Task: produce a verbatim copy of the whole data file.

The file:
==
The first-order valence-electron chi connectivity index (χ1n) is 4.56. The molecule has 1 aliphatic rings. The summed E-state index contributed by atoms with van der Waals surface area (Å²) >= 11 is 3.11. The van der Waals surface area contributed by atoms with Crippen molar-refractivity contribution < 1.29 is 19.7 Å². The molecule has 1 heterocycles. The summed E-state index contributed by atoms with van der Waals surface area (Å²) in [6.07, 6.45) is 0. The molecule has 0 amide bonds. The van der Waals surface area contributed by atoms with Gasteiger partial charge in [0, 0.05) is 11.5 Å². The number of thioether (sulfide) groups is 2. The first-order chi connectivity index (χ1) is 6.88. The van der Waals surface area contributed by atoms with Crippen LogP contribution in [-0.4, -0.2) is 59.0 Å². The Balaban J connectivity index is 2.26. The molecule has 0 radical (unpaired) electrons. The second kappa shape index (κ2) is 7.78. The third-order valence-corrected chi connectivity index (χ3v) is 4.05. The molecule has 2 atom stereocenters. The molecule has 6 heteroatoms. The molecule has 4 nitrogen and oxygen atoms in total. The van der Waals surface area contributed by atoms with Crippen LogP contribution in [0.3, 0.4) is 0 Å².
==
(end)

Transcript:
The first-order valence-electron chi connectivity index (χ1n) is 4.56. The molecule has 1 aliphatic rings. The summed E-state index contributed by atoms with van der Waals surface area (Å²) >= 11 is 3.11. The van der Waals surface area contributed by atoms with Crippen molar-refractivity contribution < 1.29 is 19.7 Å². The molecule has 1 heterocycles. The summed E-state index contributed by atoms with van der Waals surface area (Å²) in [6.07, 6.45) is 0. The molecule has 0 amide bonds. The van der Waals surface area contributed by atoms with Gasteiger partial charge in [0, 0.05) is 11.5 Å². The number of thioether (sulfide) groups is 2. The first-order chi connectivity index (χ1) is 6.88. The van der Waals surface area contributed by atoms with Crippen LogP contribution in [-0.4, -0.2) is 59.0 Å². The Balaban J connectivity index is 2.26. The molecule has 0 radical (unpaired) electrons. The second kappa shape index (κ2) is 7.78. The third-order valence-corrected chi connectivity index (χ3v) is 4.05. The molecule has 2 atom stereocenters. The molecule has 6 heteroatoms. The molecule has 4 nitrogen and oxygen atoms in total. The van der Waals surface area contributed by atoms with Crippen LogP contribution in [0.3, 0.4) is 0 Å².